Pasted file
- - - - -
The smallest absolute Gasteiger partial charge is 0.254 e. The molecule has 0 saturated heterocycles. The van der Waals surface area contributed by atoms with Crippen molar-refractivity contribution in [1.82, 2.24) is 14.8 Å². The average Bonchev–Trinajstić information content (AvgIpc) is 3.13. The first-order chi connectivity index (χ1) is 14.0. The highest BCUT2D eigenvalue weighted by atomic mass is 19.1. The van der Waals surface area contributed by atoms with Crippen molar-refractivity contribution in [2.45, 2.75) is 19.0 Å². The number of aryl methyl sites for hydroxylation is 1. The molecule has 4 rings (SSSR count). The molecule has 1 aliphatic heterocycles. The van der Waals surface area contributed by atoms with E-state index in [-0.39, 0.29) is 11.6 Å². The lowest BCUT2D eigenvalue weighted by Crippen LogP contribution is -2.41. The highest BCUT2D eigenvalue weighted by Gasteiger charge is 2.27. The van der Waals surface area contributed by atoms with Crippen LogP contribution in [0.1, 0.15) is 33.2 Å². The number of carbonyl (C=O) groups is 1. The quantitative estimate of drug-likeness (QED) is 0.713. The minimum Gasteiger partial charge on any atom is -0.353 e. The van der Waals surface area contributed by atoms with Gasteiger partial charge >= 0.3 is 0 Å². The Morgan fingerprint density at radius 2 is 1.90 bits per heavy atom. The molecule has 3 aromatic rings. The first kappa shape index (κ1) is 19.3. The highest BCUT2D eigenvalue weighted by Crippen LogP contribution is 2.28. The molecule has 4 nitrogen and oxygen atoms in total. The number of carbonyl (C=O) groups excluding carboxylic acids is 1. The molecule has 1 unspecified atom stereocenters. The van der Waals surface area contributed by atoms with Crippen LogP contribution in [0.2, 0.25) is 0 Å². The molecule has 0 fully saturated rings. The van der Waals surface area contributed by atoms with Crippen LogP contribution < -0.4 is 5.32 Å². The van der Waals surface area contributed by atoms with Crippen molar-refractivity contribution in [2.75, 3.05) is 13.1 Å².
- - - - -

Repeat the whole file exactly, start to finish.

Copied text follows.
The smallest absolute Gasteiger partial charge is 0.254 e. The molecule has 0 saturated heterocycles. The van der Waals surface area contributed by atoms with Crippen molar-refractivity contribution in [1.82, 2.24) is 14.8 Å². The average Bonchev–Trinajstić information content (AvgIpc) is 3.13. The first-order chi connectivity index (χ1) is 14.0. The highest BCUT2D eigenvalue weighted by atomic mass is 19.1. The van der Waals surface area contributed by atoms with Crippen molar-refractivity contribution in [2.45, 2.75) is 19.0 Å². The number of aryl methyl sites for hydroxylation is 1. The molecule has 4 rings (SSSR count). The molecule has 1 aliphatic heterocycles. The van der Waals surface area contributed by atoms with E-state index in [-0.39, 0.29) is 11.6 Å². The lowest BCUT2D eigenvalue weighted by Crippen LogP contribution is -2.41. The highest BCUT2D eigenvalue weighted by Gasteiger charge is 2.27. The van der Waals surface area contributed by atoms with Crippen LogP contribution in [0.1, 0.15) is 33.2 Å². The number of carbonyl (C=O) groups is 1. The quantitative estimate of drug-likeness (QED) is 0.713. The minimum Gasteiger partial charge on any atom is -0.353 e. The van der Waals surface area contributed by atoms with Gasteiger partial charge >= 0.3 is 0 Å². The Morgan fingerprint density at radius 2 is 1.90 bits per heavy atom. The molecule has 3 aromatic rings. The first kappa shape index (κ1) is 19.3. The highest BCUT2D eigenvalue weighted by Crippen LogP contribution is 2.28. The molecule has 4 nitrogen and oxygen atoms in total. The number of carbonyl (C=O) groups excluding carboxylic acids is 1. The molecule has 1 unspecified atom stereocenters. The van der Waals surface area contributed by atoms with Crippen LogP contribution in [0.2, 0.25) is 0 Å². The molecule has 0 fully saturated rings. The van der Waals surface area contributed by atoms with Crippen LogP contribution < -0.4 is 5.32 Å². The van der Waals surface area contributed by atoms with Crippen molar-refractivity contribution in [2.75, 3.05) is 13.1 Å².